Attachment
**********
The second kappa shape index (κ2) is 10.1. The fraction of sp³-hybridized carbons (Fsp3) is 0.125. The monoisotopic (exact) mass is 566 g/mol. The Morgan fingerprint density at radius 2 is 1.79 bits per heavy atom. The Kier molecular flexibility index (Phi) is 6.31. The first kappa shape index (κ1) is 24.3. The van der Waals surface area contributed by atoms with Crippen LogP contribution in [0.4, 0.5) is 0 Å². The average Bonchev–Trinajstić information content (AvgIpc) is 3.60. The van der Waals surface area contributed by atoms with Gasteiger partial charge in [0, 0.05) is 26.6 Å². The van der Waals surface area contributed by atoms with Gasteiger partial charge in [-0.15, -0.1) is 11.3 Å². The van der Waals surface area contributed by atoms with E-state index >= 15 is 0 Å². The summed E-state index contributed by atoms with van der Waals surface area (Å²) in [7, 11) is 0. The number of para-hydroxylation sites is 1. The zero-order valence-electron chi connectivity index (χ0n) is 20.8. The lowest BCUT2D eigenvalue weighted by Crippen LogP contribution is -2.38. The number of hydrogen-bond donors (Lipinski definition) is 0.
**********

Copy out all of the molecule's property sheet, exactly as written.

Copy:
The second kappa shape index (κ2) is 10.1. The fraction of sp³-hybridized carbons (Fsp3) is 0.125. The monoisotopic (exact) mass is 566 g/mol. The Morgan fingerprint density at radius 2 is 1.79 bits per heavy atom. The Kier molecular flexibility index (Phi) is 6.31. The first kappa shape index (κ1) is 24.3. The van der Waals surface area contributed by atoms with Crippen LogP contribution in [0.4, 0.5) is 0 Å². The average Bonchev–Trinajstić information content (AvgIpc) is 3.60. The van der Waals surface area contributed by atoms with Gasteiger partial charge in [0, 0.05) is 26.6 Å². The van der Waals surface area contributed by atoms with Gasteiger partial charge in [-0.15, -0.1) is 11.3 Å². The van der Waals surface area contributed by atoms with E-state index >= 15 is 0 Å². The summed E-state index contributed by atoms with van der Waals surface area (Å²) in [7, 11) is 0. The number of para-hydroxylation sites is 1. The zero-order valence-electron chi connectivity index (χ0n) is 20.8. The lowest BCUT2D eigenvalue weighted by Crippen LogP contribution is -2.38. The number of hydrogen-bond donors (Lipinski definition) is 0.